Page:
Yesterday Portland Transport linked to a re:place Magazine article on becoming an expert transit rider. This got me thinking about some of the things I’ve learned as a TriMet trouper through the years
- Don’t take the MAX to and from events at the Rose Garden or PGE Park if there is a bus option. The trains are ridiculously packed just before and just after games. The Rose Garden is surrounded by transit. Take a bus back downtown. They’re often faster, and almost always less crowded.
- In a similar vein, if you’re heading up to NW Portland take the 17 and 15; they are faster than the street car.
- If your bus goes by a high school or middle school, avoid riding when school is getting out. The kids are obnoxious and loud. I don’t mean this in a “you kids get off my lawn” sense. The kids really are obnoxious and loud and rude. Teenagers are, naturally, beginning to learn social etiquette and boundaries. They have a lot to learn. And your bus trip will be unpleasant if they are on the bus in large numbers.
- Take advantage of routes that overlap or run parallel to other routes. If your regular 4 Fessenden isn’t coming for 10 minutes and you spot a 44, will that take you close enough to where you’re going? If you normally take the 14 to Hawthorne and 12th, it will serve you well to know the 10 Harold stops there too before branching off through Ladd’s Addition. If you’re heading to close-in SE Portland on the 14 or 15, if one doesn’t come you might try taking the other; Belmont and Hawthorne are only separated by a few blocks.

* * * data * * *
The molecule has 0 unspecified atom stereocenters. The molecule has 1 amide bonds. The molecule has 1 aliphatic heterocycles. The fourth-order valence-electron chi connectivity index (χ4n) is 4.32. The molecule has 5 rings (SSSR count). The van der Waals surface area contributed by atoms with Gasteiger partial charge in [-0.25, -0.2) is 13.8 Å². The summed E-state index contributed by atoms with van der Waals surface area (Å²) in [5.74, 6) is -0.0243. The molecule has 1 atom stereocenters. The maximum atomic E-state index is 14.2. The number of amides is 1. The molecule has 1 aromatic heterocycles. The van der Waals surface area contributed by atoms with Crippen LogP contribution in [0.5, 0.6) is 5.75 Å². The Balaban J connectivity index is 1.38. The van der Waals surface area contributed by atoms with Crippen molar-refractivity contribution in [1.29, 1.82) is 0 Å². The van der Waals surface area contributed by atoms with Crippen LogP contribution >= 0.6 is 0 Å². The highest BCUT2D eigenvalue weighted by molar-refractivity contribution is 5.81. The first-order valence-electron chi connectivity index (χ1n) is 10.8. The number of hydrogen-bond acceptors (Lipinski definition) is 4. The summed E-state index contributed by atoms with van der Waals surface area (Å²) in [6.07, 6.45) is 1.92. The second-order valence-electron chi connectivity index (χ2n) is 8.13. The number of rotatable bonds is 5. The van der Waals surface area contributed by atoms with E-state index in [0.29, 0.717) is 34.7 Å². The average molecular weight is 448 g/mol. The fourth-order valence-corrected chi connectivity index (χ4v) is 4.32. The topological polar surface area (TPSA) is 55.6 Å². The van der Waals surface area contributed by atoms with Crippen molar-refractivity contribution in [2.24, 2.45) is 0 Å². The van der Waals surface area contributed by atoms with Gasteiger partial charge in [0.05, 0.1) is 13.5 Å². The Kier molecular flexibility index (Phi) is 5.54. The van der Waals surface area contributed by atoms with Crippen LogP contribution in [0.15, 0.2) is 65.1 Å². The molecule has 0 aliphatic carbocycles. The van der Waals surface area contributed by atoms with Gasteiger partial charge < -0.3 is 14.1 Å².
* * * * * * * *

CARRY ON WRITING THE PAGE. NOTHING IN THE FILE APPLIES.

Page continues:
- Take advantage of the diagonal lines, such as the 12 Sandy and 14 Hawthorne/Foster, which can often get you to the same cross streets as other lines that stay on the normal grid.
- Staying on one bus might take longer, but is often more pleasant and reliable than transfers. I used to travel from 65th and SE Woodstock to near 28th and East Burnside. I could have bused (or walked) to 39th to take the 75 down 39th, then transferred to the 20 (or walked) down Burnside, or I could take the 19 Woodstock downtown and stay on it as it became the 19 Glisan. The latter option was usually more pleasant, especially if the weather sucked
- Use 238-RIDE and/or all the other Portland transit tools out there.
Anyone else have tips?
Steve R. says
I got one:
Do not, under any circumstance, make eye contact with the nut job sitting up front trying to chat with the driver.
Sunglasses and ear buds may deter some of the nutters, but don’t count on it. Do not smile. Just keep looking out the window.
FYI, Anyone using a cellphone for anything but the most brief of conversations should be shot.
Man I had a day off a couple months ago and took a bus to my friend’s place, and on the way home the bus went by Cleveland HS, and filled up with kids. I was terrified.
Steve R. – I hear ya’. That’s a whole other post: Coping with the nutjobs on transit.
Lucas – I used to ride the 10 bus by Cleveland too; yup, it can be traumatic! I always longed for summer when I rode that line.
Thanks for the tips.
Anyone have any ideas for public transit from Downtown Vancouver to PGE Park and back again?
Matt – Hmm, I have to admit one local transit topic I know nothing about is CTran.
Most common exchange overheard from cell phone users on the Max:
“Yeah, I’m on the Max.”
Matt – One piece of transit advice, move to Portland. Vancovuer will not do if you regularly have to travel to PDX. 🙂
The multiple bus practice is key to getting the best performance out of TriMet. I often can beat any auto driver on a course of errands any day using the bus system. Gotta love the transit.